At least in decibel level, we have inherited that.
But all of us are still on the path to develop a similar voice of conviction,
voices for justice in this world around us,
for love and respect in our homes and families,
for a yearning, a hope, and a faith to be with our Creator, Redeemer, and Sustainer,
finally to hear the words:
Well done, my good and faithful servant.
May you rest in the LORD,
May you rest in peace.

And my Dad’s words during the sermon:

When I think of the trauma of having lived through the very first day to the very last day of the war- what he would have carried in terms of guilt, he was able to take to Jesus. And he found complete forgiveness. It’s that forgiveness that allowed God’s love to flow through him. I think if he hadn’t found that forgiveness, the flowing would have only been a trickle. He made a commitment that he would be a person of grace, joy and peace so that God’s healing and hope would flow through him to the world.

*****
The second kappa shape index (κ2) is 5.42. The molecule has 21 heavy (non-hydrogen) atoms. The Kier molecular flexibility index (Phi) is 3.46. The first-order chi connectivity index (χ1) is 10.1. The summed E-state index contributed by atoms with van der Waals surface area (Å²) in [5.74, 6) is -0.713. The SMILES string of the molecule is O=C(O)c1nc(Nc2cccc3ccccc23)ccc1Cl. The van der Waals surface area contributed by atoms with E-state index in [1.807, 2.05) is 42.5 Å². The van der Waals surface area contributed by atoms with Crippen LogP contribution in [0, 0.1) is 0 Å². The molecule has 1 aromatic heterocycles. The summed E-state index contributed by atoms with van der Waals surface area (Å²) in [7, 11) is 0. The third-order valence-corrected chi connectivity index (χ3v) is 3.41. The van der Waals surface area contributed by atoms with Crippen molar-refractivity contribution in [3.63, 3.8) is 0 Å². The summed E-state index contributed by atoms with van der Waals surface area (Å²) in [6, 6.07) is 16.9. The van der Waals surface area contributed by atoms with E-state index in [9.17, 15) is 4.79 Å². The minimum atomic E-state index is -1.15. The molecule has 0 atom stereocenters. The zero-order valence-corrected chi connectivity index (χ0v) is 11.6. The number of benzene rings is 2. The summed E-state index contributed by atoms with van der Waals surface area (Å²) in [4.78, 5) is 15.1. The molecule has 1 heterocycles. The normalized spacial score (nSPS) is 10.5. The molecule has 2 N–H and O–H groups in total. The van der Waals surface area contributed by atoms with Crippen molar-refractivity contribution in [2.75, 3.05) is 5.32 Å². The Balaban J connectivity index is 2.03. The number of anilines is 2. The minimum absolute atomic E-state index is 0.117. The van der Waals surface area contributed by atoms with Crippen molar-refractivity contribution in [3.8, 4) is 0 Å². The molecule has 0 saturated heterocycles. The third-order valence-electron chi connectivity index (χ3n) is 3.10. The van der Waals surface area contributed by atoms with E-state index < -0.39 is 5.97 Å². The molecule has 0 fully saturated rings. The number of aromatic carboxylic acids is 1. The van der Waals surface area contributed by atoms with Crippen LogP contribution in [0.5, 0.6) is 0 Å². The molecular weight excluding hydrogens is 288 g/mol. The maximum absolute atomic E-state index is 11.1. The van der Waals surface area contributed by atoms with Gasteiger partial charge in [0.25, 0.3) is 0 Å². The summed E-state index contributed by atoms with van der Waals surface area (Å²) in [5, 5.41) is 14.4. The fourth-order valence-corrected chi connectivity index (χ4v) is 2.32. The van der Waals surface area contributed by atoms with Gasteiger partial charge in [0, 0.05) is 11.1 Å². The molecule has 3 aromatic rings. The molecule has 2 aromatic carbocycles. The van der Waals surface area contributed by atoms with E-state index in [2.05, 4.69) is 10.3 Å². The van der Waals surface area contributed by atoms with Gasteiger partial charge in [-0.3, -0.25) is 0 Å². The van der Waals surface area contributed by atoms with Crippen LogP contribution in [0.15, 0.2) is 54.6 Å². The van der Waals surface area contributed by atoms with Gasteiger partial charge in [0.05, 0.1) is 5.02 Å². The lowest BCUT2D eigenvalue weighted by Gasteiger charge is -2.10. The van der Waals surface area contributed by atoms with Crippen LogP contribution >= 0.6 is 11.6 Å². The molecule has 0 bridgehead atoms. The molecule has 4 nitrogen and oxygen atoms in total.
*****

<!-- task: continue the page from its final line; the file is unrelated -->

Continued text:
And also Uncle Martin’s part of the sermon:
I remember when he came back from one of his India trips. He talked about a small child who was under a piece of cardboard on the streets and he said, “Martin, that is one of my sons.” That is the Papi/Opa that we know.

He lived a life of striving for peace, for pursuing it, for reaching it and being hungry for it. And his demonstration of that was his incredible, enduring, unending commitment to the other, whoever the other was.

I didn’t know him as a proud or haughty father, but he pursued right living and challenged me not to do as he did, or even to live as he lived, but to pursue a life of following Jesus’ teaching. He once told me, “Martin, its simple and its hard, all at the same time. I have been called to love God and I have been called to love my neighbour and I can’t do that if I don’t live a life of peace. And that is your calling.”